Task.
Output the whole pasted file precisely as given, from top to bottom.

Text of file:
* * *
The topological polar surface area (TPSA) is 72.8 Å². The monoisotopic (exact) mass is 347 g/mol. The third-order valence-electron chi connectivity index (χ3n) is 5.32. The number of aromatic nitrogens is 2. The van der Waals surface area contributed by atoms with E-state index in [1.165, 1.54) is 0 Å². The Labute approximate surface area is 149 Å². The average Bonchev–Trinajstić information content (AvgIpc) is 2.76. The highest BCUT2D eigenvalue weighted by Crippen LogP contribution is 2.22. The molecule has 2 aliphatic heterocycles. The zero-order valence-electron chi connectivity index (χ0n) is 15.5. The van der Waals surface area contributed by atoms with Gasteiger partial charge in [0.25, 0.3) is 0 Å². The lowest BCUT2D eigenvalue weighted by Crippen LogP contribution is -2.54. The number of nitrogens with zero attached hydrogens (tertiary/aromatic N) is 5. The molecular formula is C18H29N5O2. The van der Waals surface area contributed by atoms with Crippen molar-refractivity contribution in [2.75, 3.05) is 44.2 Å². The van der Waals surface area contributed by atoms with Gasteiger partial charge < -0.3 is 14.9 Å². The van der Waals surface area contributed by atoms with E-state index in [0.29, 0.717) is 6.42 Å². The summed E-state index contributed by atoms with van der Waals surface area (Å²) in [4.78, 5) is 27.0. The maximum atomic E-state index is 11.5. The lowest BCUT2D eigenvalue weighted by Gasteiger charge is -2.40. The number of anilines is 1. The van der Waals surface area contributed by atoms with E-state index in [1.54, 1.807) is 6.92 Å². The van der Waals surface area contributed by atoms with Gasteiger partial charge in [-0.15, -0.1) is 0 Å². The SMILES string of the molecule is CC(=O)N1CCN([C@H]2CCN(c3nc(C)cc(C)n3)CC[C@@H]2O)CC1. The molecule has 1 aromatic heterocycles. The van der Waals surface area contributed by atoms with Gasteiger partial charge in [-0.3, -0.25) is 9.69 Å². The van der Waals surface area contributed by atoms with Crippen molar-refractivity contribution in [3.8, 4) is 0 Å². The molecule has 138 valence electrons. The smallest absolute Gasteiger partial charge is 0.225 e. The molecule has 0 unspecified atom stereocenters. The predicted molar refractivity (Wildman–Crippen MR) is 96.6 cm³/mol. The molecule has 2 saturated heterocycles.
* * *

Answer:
The topological polar surface area (TPSA) is 72.8 Å². The monoisotopic (exact) mass is 347 g/mol. The third-order valence-electron chi connectivity index (χ3n) is 5.32. The number of aromatic nitrogens is 2. The van der Waals surface area contributed by atoms with E-state index in [1.165, 1.54) is 0 Å². The Labute approximate surface area is 149 Å². The average Bonchev–Trinajstić information content (AvgIpc) is 2.76. The highest BCUT2D eigenvalue weighted by Crippen LogP contribution is 2.22. The molecule has 2 aliphatic heterocycles. The zero-order valence-electron chi connectivity index (χ0n) is 15.5. The van der Waals surface area contributed by atoms with Gasteiger partial charge in [0.25, 0.3) is 0 Å². The lowest BCUT2D eigenvalue weighted by Crippen LogP contribution is -2.54. The number of nitrogens with zero attached hydrogens (tertiary/aromatic N) is 5. The molecular formula is C18H29N5O2. The van der Waals surface area contributed by atoms with Crippen molar-refractivity contribution in [2.75, 3.05) is 44.2 Å². The van der Waals surface area contributed by atoms with Gasteiger partial charge < -0.3 is 14.9 Å². The van der Waals surface area contributed by atoms with E-state index in [0.29, 0.717) is 6.42 Å². The summed E-state index contributed by atoms with van der Waals surface area (Å²) in [4.78, 5) is 27.0. The maximum atomic E-state index is 11.5. The lowest BCUT2D eigenvalue weighted by Gasteiger charge is -2.40. The number of anilines is 1. The van der Waals surface area contributed by atoms with E-state index in [1.54, 1.807) is 6.92 Å². The van der Waals surface area contributed by atoms with Gasteiger partial charge in [-0.15, -0.1) is 0 Å². The SMILES string of the molecule is CC(=O)N1CCN([C@H]2CCN(c3nc(C)cc(C)n3)CC[C@@H]2O)CC1. The molecule has 1 aromatic heterocycles. The van der Waals surface area contributed by atoms with Gasteiger partial charge in [-0.3, -0.25) is 9.69 Å². The van der Waals surface area contributed by atoms with Crippen molar-refractivity contribution in [3.8, 4) is 0 Å². The molecule has 138 valence electrons. The smallest absolute Gasteiger partial charge is 0.225 e. The molecule has 0 unspecified atom stereocenters. The predicted molar refractivity (Wildman–Crippen MR) is 96.6 cm³/mol. The molecule has 2 saturated heterocycles.